Design for the Sexes

April 1, 2005
An exploration of the impact of workplace design on gender differences and the role it plays in shaping the office of the future.
By Sandra L.CrockerIn prehistoric times, gender roles were far different from what we know today. The men of the cave hunted all day, dragged dinner back to the home fire, and sat side-by-side at the entrance looking for any possible signs of danger. The women sat in a circle around the fire, preparing the meal, tending to the children, working and talking together. What has changed and what has stayed the same?WORKPLACE, DESIGN AND GENDER: WHAT IS RELEVANT?When looking at the impact of workplace design on gender differences, it is first necessary to define the terms involved. A workplace is simply a place where work is done. Workplaces have been caves, farms, factories, vessels, homes and arenas. Workplaces in today's cultures may appear to be more complex, but generally serve the same purposes. Now, as in the past, workplaces are designed around people. The workplaces addressed in this article are what we call "white-collar" offices. Becoming more "business casual," these spaces are occupied by upper- and mid-management, often in private offices, as well as in open-plan areas. Workplace design proposes office arrangement. The design addressed here is the actual arrangements of desks, work surfaces and seating within spaces. Over the years, there have been jobs or roles traditionally filled by one gender or the other. In one century, a job traditionally filled by females, such as secretary in the 18th century, may have been filled almost exclusively by the other gender in another century. The ratio of men to women has also changed over the centuries. The percentage of males and females in the "white-collar" workplace has significantly changed in the last 50 years, from 36 percent fewer females than males in 1950, to 22 percent more females than males in 2000. An equal number of men and women are in management today compared to the 86 percent male-manager figure of 1950.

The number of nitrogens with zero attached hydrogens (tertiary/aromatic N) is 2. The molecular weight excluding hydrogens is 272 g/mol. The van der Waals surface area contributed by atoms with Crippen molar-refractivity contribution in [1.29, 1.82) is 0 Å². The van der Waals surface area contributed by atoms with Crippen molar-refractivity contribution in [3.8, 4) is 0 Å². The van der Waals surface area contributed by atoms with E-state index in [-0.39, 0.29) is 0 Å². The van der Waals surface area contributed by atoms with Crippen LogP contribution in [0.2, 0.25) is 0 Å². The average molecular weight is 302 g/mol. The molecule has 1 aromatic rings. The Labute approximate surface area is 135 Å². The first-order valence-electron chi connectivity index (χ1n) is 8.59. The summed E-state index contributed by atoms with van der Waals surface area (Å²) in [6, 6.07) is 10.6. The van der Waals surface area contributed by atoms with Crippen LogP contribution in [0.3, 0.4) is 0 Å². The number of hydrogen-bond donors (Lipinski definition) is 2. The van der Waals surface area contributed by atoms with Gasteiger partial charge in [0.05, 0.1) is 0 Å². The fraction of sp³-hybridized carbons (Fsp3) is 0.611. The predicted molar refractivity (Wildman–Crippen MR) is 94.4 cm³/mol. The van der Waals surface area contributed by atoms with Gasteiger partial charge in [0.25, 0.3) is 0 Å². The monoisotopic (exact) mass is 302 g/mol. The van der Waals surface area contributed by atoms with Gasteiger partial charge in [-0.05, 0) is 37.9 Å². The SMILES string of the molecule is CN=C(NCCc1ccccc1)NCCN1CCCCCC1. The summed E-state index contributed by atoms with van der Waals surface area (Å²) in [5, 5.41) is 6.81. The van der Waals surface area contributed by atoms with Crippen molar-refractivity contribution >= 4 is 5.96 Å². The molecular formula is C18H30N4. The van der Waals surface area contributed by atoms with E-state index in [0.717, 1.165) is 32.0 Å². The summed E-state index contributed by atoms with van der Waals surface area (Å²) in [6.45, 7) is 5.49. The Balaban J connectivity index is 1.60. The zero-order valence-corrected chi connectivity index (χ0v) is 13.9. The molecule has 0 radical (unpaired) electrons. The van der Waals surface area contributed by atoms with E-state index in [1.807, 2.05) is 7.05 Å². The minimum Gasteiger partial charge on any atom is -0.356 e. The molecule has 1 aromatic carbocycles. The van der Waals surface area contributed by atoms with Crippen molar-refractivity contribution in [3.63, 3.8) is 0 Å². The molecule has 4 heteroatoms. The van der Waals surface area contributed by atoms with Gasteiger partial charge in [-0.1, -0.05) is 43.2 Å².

• Does workplace design affect men and women differently and do individual offices need to be designed differently for men versus women?
  • Do traditional offices support men more than women and does the "office of the future" need to be totally different from the office of the past?

To fully understand the issues involved in these questions, it is first necessary to take a look at what exists today, and what has been written about gender and workplace design.